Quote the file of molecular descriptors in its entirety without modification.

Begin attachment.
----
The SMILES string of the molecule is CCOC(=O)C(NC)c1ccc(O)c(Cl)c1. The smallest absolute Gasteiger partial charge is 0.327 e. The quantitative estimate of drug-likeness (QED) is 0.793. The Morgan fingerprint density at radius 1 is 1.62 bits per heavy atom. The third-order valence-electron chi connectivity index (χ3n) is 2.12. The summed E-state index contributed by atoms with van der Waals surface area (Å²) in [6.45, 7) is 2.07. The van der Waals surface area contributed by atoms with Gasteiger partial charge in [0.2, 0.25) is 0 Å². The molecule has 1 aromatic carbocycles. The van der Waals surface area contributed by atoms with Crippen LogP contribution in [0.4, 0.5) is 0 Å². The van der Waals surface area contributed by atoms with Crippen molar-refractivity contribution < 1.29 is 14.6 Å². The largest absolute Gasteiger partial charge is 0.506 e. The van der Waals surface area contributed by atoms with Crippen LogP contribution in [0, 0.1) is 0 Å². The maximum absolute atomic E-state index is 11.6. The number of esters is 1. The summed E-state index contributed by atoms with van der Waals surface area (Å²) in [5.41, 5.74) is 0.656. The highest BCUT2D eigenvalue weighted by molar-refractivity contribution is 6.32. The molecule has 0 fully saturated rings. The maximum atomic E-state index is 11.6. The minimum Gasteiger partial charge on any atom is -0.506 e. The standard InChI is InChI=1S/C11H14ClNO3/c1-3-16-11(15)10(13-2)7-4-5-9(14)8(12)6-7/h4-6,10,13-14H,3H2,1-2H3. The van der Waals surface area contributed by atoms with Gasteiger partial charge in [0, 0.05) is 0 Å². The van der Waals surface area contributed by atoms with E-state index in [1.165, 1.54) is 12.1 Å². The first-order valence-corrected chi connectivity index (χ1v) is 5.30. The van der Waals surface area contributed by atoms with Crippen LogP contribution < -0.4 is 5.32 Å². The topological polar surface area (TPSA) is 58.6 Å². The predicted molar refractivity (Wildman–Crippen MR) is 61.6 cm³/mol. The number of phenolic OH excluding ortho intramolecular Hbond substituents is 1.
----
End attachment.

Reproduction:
The SMILES string of the molecule is CCOC(=O)C(NC)c1ccc(O)c(Cl)c1. The smallest absolute Gasteiger partial charge is 0.327 e. The quantitative estimate of drug-likeness (QED) is 0.793. The Morgan fingerprint density at radius 1 is 1.62 bits per heavy atom. The third-order valence-electron chi connectivity index (χ3n) is 2.12. The summed E-state index contributed by atoms with van der Waals surface area (Å²) in [6.45, 7) is 2.07. The van der Waals surface area contributed by atoms with Gasteiger partial charge in [0.2, 0.25) is 0 Å². The molecule has 1 aromatic carbocycles. The van der Waals surface area contributed by atoms with Crippen LogP contribution in [0.4, 0.5) is 0 Å². The van der Waals surface area contributed by atoms with Crippen molar-refractivity contribution < 1.29 is 14.6 Å². The largest absolute Gasteiger partial charge is 0.506 e. The van der Waals surface area contributed by atoms with Crippen LogP contribution in [0, 0.1) is 0 Å². The maximum absolute atomic E-state index is 11.6. The number of esters is 1. The summed E-state index contributed by atoms with van der Waals surface area (Å²) in [5.41, 5.74) is 0.656. The highest BCUT2D eigenvalue weighted by molar-refractivity contribution is 6.32. The molecule has 0 fully saturated rings. The maximum atomic E-state index is 11.6. The minimum Gasteiger partial charge on any atom is -0.506 e. The standard InChI is InChI=1S/C11H14ClNO3/c1-3-16-11(15)10(13-2)7-4-5-9(14)8(12)6-7/h4-6,10,13-14H,3H2,1-2H3. The van der Waals surface area contributed by atoms with Gasteiger partial charge in [0, 0.05) is 0 Å². The van der Waals surface area contributed by atoms with E-state index in [1.165, 1.54) is 12.1 Å². The first-order valence-corrected chi connectivity index (χ1v) is 5.30. The van der Waals surface area contributed by atoms with Crippen LogP contribution < -0.4 is 5.32 Å². The topological polar surface area (TPSA) is 58.6 Å². The predicted molar refractivity (Wildman–Crippen MR) is 61.6 cm³/mol. The number of phenolic OH excluding ortho intramolecular Hbond substituents is 1.